Over the last few years, energy and utility costs have increased rapidly. That cost increase directly impacts property owners, whether residential or commercial. In rental properties, those cost increases affect your property’s net operating income substantially, especially if you can’t allocate those costs to the residents using the utilities, and even more so in apartment buildings.
One solution to this issue is water submetering in multifamily buildings. Adding a water submetering system to your mechanical, electrical, and plumbing systems lets you move utility responsibilities from the owner to the residents. Here’s what you need to know about submetering.
Water submetering in multi-unit buildings involves integrating a system of several separate water meters that record the water usage for individual units within the building. It more accurately calculates the unit’s usage, allowing building owners to charge residents for the water they use each month rather than including it in monthly lease costs or using a rate calculator based on occupancy and other factors.
All buildings require a water metering system where the main line enters the home. That water meter records how much water is used by the building and its residents. In single-family homes and standalone commercial buildings, that single meter is used for municipal water cost calculations. But in multi-lease buildings, you can’t allocate water costs equitably with just that one meter. Instead, the owner pays for the water usage in whole, or that usage is divided between the residents.
In one case, the owner loses profit and NOI. In the other, residents aren’t charged equitably for their actual usage. And while there are some ways to get closer to 100 percent equitable cost recovery without changing your building’s metering, your most accurate solution is water submetering in multifamily buildings.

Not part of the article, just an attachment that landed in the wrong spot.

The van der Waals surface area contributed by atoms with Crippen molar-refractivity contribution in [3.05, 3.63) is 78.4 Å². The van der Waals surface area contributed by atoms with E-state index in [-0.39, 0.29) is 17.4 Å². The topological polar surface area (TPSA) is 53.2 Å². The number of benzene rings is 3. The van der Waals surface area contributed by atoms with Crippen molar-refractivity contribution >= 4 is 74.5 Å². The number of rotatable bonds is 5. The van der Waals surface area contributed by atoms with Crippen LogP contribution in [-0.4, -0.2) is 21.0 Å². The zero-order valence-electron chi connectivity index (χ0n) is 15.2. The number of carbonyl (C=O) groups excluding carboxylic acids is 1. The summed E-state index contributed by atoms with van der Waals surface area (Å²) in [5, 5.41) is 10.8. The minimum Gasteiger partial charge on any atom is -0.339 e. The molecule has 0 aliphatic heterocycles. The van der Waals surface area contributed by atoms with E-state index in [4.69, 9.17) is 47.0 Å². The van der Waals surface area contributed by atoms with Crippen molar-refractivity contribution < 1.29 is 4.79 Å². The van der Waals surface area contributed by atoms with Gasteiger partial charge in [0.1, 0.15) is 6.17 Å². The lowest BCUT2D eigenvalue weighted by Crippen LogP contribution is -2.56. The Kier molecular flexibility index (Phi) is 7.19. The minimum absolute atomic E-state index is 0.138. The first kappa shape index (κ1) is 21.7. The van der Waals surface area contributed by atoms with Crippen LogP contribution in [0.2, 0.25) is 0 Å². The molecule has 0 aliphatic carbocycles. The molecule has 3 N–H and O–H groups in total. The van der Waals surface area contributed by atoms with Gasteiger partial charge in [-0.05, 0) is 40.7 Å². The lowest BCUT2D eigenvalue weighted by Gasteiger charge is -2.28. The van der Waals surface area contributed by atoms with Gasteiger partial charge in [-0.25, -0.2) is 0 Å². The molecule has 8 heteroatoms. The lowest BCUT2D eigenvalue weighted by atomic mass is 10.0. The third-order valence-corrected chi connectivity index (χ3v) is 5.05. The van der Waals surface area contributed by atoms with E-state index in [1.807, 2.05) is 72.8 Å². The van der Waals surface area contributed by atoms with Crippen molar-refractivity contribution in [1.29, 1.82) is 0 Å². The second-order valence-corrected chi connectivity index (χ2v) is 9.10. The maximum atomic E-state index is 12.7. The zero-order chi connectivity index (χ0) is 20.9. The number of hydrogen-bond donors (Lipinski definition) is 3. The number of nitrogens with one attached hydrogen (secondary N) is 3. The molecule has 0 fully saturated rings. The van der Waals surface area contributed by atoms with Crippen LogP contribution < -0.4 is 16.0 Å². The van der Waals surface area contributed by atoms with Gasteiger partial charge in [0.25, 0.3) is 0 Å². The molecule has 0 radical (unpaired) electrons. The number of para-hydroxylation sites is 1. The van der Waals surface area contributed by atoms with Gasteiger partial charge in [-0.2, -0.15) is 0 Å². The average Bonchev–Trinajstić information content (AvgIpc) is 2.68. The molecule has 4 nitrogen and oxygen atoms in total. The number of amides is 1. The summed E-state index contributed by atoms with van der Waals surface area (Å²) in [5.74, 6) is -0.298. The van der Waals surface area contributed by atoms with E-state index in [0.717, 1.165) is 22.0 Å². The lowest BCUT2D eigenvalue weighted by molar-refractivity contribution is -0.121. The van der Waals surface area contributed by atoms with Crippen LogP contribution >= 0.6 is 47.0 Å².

For example, Ratio Utility Billing System (RUBS) uses factors like apartment size, occupancy, and the number of bathrooms in a unit to determine costs based on its ratio against a building complex’s overall size and occupancy.
The RUBS method can allocate much of the costs with a fair amount of accuracy when water usage is consistent from resident to resident. But it won’t account for excessive usage by one resident compared to another. For buildings that can’t retrofit due to structural or financial reasons, RUBS could still serve as a reasonable alternative to full water submetering for multifamily buildings.
Water submetering provides several benefits, specifically with monthly operating costs and conservation efforts. But it can also pose some challenges, especially when retrofitting an existing system with submetering equipment. Here’s a rundown of the most common benefits and drawbacks of multifamily water submetering.
- More accurate use allocation for residents
- Lower operating costs for owners
- Encourages better habits for energy consumption
- More precise maintenance troubleshooting
- Increased NOI and property value
- More agile cost recovery than rent increases
- It can be integrated into smart technology and automation systems